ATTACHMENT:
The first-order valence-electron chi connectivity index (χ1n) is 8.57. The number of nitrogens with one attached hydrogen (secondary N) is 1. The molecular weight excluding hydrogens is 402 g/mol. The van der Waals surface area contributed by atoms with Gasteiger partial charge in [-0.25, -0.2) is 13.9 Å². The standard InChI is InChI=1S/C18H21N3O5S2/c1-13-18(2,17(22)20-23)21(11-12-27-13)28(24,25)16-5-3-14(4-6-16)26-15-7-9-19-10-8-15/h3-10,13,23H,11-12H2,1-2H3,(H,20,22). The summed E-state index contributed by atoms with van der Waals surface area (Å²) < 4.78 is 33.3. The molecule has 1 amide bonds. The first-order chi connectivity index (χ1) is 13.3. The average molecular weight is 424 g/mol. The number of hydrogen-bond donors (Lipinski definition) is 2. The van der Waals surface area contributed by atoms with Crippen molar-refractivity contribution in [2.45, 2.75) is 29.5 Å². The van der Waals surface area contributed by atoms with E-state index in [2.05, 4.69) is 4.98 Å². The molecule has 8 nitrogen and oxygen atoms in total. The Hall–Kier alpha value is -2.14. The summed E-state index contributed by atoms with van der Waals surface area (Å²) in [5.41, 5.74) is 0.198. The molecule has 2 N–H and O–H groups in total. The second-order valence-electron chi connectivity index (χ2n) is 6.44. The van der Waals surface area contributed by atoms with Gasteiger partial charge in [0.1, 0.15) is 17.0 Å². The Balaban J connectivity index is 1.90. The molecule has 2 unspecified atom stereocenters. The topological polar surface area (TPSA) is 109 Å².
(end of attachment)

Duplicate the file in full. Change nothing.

The first-order valence-electron chi connectivity index (χ1n) is 8.57. The number of nitrogens with one attached hydrogen (secondary N) is 1. The molecular weight excluding hydrogens is 402 g/mol. The van der Waals surface area contributed by atoms with Gasteiger partial charge in [-0.25, -0.2) is 13.9 Å². The standard InChI is InChI=1S/C18H21N3O5S2/c1-13-18(2,17(22)20-23)21(11-12-27-13)28(24,25)16-5-3-14(4-6-16)26-15-7-9-19-10-8-15/h3-10,13,23H,11-12H2,1-2H3,(H,20,22). The summed E-state index contributed by atoms with van der Waals surface area (Å²) < 4.78 is 33.3. The molecule has 1 amide bonds. The first-order chi connectivity index (χ1) is 13.3. The average molecular weight is 424 g/mol. The number of hydrogen-bond donors (Lipinski definition) is 2. The van der Waals surface area contributed by atoms with Crippen molar-refractivity contribution in [2.45, 2.75) is 29.5 Å². The van der Waals surface area contributed by atoms with E-state index in [2.05, 4.69) is 4.98 Å². The molecule has 8 nitrogen and oxygen atoms in total. The Hall–Kier alpha value is -2.14. The summed E-state index contributed by atoms with van der Waals surface area (Å²) in [5.41, 5.74) is 0.198. The molecule has 2 N–H and O–H groups in total. The second-order valence-electron chi connectivity index (χ2n) is 6.44. The van der Waals surface area contributed by atoms with Gasteiger partial charge in [0.1, 0.15) is 17.0 Å². The Balaban J connectivity index is 1.90. The molecule has 2 unspecified atom stereocenters. The topological polar surface area (TPSA) is 109 Å².